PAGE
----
Legionnaires': The serious infection that can kill

Lawrence McGinty

Former Science and Medical Editor

The first outbreak ever recorded was in July 1976 in Philadelphia.

Legionnaires' is one of those odd diseases that capture the public imagination. Perhaps there's something in the name.

That came from the first outbreak ever recorded -- in July 1976 in Philadelphia at a hotel that was hosting a meeting of the American Legion - their equivalent of the British Legion. The Legionella bacterium was identified six months later for the first time.

But it probably wasn't a new bug -- it had been around for some time - it just hadn't been identified before.

Without man's intervention, Legionella would sit around in ponds and rivers quite harmlessly to humans. But if it contaminates the ever-more complex waster systems we put in our buildings, it's a different story.

This is a bug that loves warm water - between 25 and 40 degrees Celsius. And many modern water systems -- air conditioning, cooling towers, and even showers, can contain water at that temperature. The bug thrives - especially if warm water is recycled. Then if you put it in an aerosol spray of water droplets that people can breathe in, its infectious.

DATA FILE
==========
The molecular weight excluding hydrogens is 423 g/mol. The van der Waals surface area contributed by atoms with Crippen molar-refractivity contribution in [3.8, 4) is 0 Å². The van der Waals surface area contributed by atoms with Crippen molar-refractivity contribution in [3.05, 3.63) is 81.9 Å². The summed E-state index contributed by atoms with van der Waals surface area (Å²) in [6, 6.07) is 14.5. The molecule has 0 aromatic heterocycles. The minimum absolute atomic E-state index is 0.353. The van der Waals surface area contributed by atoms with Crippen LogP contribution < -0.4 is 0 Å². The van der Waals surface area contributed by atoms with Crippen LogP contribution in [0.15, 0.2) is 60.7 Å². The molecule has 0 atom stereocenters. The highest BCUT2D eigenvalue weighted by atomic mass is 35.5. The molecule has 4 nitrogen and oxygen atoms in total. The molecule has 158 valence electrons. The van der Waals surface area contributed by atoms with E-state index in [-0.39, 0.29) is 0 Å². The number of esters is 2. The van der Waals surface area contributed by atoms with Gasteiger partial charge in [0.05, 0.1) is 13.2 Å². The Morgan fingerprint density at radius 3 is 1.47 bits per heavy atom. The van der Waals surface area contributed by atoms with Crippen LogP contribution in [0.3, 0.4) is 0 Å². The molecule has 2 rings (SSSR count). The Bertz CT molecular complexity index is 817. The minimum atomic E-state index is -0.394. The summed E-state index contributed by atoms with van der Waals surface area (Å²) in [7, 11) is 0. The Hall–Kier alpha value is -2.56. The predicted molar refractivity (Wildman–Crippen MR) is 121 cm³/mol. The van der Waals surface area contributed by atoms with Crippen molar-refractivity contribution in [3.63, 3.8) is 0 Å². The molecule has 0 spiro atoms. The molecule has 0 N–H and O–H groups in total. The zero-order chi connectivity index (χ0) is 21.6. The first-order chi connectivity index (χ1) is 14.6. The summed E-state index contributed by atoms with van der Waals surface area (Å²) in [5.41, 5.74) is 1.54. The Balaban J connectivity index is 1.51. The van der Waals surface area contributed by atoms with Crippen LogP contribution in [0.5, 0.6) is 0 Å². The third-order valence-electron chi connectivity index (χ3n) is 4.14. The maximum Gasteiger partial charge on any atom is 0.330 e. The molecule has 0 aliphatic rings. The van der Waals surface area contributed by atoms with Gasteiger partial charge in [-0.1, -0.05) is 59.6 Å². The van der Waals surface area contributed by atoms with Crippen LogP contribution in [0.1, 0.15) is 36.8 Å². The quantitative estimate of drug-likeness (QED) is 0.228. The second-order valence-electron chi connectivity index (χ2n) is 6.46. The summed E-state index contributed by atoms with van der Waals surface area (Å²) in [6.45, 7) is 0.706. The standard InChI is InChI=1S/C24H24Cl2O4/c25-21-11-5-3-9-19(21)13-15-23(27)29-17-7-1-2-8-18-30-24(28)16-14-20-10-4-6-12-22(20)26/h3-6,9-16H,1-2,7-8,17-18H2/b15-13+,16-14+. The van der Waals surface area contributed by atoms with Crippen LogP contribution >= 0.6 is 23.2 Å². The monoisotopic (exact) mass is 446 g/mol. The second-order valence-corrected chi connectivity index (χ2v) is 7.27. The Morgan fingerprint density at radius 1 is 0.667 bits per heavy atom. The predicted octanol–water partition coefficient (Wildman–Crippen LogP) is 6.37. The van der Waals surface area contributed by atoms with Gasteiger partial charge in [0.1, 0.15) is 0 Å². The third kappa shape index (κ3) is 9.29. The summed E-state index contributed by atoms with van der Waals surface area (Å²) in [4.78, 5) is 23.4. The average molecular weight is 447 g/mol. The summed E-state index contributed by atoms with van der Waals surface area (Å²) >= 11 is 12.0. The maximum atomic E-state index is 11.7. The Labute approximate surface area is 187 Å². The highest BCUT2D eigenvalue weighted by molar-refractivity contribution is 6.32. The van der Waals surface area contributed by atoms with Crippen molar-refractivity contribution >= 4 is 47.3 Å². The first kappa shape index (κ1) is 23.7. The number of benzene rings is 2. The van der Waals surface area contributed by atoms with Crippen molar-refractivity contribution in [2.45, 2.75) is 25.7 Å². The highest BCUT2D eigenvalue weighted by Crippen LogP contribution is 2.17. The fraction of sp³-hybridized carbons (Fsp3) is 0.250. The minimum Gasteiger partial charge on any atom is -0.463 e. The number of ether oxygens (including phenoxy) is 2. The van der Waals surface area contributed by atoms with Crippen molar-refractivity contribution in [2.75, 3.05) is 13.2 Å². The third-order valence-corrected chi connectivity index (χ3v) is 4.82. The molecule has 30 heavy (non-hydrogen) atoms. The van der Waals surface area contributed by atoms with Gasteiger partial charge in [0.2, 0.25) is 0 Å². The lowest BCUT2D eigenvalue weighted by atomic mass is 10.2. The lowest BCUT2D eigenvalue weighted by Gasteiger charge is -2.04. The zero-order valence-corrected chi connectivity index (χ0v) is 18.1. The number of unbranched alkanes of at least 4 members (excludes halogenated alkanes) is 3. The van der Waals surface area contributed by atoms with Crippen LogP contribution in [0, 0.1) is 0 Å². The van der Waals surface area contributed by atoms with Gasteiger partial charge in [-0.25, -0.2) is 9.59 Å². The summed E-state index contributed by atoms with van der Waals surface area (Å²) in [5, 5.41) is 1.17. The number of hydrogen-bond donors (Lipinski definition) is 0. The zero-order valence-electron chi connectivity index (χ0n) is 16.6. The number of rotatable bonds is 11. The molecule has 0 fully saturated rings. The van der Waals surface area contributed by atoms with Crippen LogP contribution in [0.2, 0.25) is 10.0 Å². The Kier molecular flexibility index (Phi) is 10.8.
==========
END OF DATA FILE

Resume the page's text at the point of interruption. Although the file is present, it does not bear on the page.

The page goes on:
It can't spread from person to person, but it's often difficult to pin down where the contamination came from. Four sites are being investigated in the Edinburgh outbreak.

Trouble is the Legionella bug could have been there two weeks ago when it started the outbreak, but might have vanished by the time the investigators got round to testing for it. There could also be more cases up to this weekend -- Legionella's incubation period can be 19 days long.

But make no mistake this is a serious infection -- even with the benefit of the most modern intensive care and intravenous antibiotics, it can still claim lives - especially among the old, heavy drinkers and smokers, who are especially susceptible. The death rate is normally between 10 and 15 per cent.

The Health Protection Agency has been logging about 350-500 cases a year over the past few years in England and Wales. Most of those are single cases -- but there's nothing like a good old-fashioned outbreak to capture the attention of us journalists.